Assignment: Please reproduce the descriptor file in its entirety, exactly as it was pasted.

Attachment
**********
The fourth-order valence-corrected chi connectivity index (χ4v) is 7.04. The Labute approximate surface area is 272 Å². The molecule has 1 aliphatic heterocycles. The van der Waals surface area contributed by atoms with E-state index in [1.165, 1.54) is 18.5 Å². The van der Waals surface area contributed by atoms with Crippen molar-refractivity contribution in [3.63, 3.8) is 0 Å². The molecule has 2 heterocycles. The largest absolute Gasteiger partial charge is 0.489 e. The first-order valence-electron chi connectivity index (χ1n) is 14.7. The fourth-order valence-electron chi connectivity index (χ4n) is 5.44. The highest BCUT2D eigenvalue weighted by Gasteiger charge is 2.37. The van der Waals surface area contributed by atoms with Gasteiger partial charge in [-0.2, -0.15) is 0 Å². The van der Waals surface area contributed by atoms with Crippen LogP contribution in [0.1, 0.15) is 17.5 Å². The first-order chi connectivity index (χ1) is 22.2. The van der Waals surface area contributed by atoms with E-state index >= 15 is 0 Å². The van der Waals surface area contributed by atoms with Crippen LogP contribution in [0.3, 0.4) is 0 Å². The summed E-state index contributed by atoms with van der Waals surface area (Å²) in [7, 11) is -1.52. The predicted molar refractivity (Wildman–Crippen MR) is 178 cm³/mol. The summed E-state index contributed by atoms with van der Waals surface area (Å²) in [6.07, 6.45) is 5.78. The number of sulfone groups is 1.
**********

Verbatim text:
The fourth-order valence-corrected chi connectivity index (χ4v) is 7.04. The Labute approximate surface area is 272 Å². The molecule has 1 aliphatic heterocycles. The van der Waals surface area contributed by atoms with E-state index in [1.165, 1.54) is 18.5 Å². The van der Waals surface area contributed by atoms with Crippen molar-refractivity contribution in [3.63, 3.8) is 0 Å². The molecule has 2 heterocycles. The largest absolute Gasteiger partial charge is 0.489 e. The first-order valence-electron chi connectivity index (χ1n) is 14.7. The fourth-order valence-electron chi connectivity index (χ4n) is 5.44. The highest BCUT2D eigenvalue weighted by Gasteiger charge is 2.37. The van der Waals surface area contributed by atoms with Gasteiger partial charge in [-0.2, -0.15) is 0 Å². The van der Waals surface area contributed by atoms with Crippen LogP contribution in [0.1, 0.15) is 17.5 Å². The first-order chi connectivity index (χ1) is 22.2. The van der Waals surface area contributed by atoms with E-state index >= 15 is 0 Å². The van der Waals surface area contributed by atoms with Crippen LogP contribution in [0.3, 0.4) is 0 Å². The summed E-state index contributed by atoms with van der Waals surface area (Å²) in [7, 11) is -1.52. The predicted molar refractivity (Wildman–Crippen MR) is 178 cm³/mol. The summed E-state index contributed by atoms with van der Waals surface area (Å²) in [6.07, 6.45) is 5.78. The number of sulfone groups is 1.